AI is applied to automate or accelerate the process of claim. Claims processing includes a lot of tasks like reviewing, investigating, making adjustments and remittance or denying. If solely done by humans, the following issues might occur:

  • Inconsistent processing and more probability of errors
  • Varying data formats and time-taking management 
  • Staff training and process updating sessions

These processes can be accelerated with new Artificial Intelligence capabilities, leading to claims being paid in hours or days rather than weeks. However, likely, this kind of automation for claims acceleration will only work in low impact claims. For complicated requests, AI, along with human interaction, will be able to achieve the goal.

  1. Price sophistication using GLM

Insurers widely use AI techniques like GLMs (Generalised Linear Models) for price optimisation in tar and life assurance fields. Pricing optimisation allows companies to understand their customers better and enable them to balance capacity with demand and drive better conversion rates.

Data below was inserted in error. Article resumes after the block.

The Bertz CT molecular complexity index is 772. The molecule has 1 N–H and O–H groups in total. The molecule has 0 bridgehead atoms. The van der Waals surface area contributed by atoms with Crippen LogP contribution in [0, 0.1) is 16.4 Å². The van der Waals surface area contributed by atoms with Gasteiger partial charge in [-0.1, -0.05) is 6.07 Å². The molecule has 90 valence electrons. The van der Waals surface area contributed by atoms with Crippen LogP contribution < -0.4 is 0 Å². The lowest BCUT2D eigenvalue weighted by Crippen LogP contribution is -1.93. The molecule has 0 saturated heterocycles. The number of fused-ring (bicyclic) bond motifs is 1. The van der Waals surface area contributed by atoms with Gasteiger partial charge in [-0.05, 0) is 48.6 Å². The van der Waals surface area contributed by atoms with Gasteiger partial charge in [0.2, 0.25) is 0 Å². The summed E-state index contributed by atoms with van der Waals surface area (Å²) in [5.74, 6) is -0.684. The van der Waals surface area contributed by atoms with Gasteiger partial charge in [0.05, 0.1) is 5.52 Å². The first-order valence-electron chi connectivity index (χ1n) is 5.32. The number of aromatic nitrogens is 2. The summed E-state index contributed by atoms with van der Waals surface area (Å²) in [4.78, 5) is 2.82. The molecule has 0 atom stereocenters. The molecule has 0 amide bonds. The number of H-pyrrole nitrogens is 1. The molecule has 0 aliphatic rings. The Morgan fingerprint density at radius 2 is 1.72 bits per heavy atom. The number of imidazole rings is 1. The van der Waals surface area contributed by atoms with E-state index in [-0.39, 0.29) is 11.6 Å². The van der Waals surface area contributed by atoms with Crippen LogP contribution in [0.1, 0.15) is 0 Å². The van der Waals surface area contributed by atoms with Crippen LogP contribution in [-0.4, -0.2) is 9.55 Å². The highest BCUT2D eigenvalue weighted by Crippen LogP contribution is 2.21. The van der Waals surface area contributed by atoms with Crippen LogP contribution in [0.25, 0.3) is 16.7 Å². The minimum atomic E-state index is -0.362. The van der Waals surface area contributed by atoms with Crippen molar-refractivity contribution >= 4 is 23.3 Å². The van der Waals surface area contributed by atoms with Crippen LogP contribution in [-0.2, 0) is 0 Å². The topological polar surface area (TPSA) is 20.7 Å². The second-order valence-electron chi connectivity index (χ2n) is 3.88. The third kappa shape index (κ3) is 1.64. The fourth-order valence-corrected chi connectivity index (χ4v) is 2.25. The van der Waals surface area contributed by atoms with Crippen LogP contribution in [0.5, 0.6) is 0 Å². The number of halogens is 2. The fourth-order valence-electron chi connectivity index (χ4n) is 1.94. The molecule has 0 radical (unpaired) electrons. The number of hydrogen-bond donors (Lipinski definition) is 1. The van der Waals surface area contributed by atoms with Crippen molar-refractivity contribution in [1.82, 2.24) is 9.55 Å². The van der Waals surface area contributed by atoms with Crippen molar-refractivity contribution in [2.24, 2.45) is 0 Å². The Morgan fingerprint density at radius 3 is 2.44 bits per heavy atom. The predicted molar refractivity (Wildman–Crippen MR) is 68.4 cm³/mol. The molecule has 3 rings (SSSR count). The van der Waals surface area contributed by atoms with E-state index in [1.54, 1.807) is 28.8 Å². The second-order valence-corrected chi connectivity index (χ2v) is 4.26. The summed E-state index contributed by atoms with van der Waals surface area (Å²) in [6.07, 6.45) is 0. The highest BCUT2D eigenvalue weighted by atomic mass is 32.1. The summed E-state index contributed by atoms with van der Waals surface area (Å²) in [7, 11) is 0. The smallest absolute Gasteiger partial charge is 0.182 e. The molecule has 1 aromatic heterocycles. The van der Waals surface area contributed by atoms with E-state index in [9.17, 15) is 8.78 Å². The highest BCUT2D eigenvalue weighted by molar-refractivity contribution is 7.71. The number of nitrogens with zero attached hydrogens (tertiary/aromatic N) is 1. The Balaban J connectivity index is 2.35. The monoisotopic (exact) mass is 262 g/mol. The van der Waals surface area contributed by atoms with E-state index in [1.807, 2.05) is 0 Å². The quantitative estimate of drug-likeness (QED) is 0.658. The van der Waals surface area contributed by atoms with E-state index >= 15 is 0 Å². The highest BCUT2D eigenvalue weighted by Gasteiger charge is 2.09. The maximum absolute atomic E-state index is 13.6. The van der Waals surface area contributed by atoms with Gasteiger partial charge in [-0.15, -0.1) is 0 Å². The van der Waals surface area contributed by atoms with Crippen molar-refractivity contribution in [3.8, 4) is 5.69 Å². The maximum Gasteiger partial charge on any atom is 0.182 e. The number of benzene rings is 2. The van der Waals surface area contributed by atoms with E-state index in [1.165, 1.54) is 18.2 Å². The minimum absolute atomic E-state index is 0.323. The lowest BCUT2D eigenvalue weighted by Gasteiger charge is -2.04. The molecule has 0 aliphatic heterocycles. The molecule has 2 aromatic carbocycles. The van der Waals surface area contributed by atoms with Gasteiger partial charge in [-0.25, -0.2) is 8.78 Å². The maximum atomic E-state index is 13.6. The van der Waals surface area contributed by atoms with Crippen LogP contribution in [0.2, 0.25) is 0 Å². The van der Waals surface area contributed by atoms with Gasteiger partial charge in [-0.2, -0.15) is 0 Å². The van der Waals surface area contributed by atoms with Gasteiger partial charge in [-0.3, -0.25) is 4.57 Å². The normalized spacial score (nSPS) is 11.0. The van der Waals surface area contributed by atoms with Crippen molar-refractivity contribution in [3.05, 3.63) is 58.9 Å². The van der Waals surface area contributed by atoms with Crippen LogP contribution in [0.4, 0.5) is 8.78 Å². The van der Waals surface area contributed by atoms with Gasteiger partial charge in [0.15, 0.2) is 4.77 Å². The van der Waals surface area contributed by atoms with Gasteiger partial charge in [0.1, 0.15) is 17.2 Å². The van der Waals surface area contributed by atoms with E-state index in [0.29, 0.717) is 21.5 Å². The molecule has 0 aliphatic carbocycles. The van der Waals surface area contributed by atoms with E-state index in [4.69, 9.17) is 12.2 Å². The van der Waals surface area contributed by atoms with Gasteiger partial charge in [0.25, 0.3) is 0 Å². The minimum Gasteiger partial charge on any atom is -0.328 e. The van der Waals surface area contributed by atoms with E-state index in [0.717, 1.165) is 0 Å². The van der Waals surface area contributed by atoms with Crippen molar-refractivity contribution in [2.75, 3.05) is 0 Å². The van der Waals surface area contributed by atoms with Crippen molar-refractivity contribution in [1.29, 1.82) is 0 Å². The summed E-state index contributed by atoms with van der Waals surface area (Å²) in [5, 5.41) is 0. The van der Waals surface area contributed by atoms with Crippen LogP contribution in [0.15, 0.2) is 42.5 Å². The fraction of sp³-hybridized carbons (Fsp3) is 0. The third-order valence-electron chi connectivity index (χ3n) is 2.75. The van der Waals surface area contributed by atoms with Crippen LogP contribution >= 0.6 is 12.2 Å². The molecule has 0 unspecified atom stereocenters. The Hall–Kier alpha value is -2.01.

Moreover, adding non-traditional data like unstructured data and written reports can also augment price optimisation and make better decisions.

  1. Using IoT 

IoT (Internet of Things) is one of the most significant AI opportunities within the insurance industry. These devices are getting a lot of traction from the users and are beneficial for insurance companies to assess customer risk profiles. Several IoT smart home devices are being used to alert customers when there are issues within their home or commercial property, for example, leak/moisture sensors. Using them, along with AI, helps insurance companies to offer better services.

For example, predictive analytics models could be built using the datasets of customers using leak detection sensors to predict which customers might be vulnerable to a leak. This prediction will help companies to send out repairers to replace faulty pipes before they burst to lead to claims.

  1. Personalised Services and Recommendations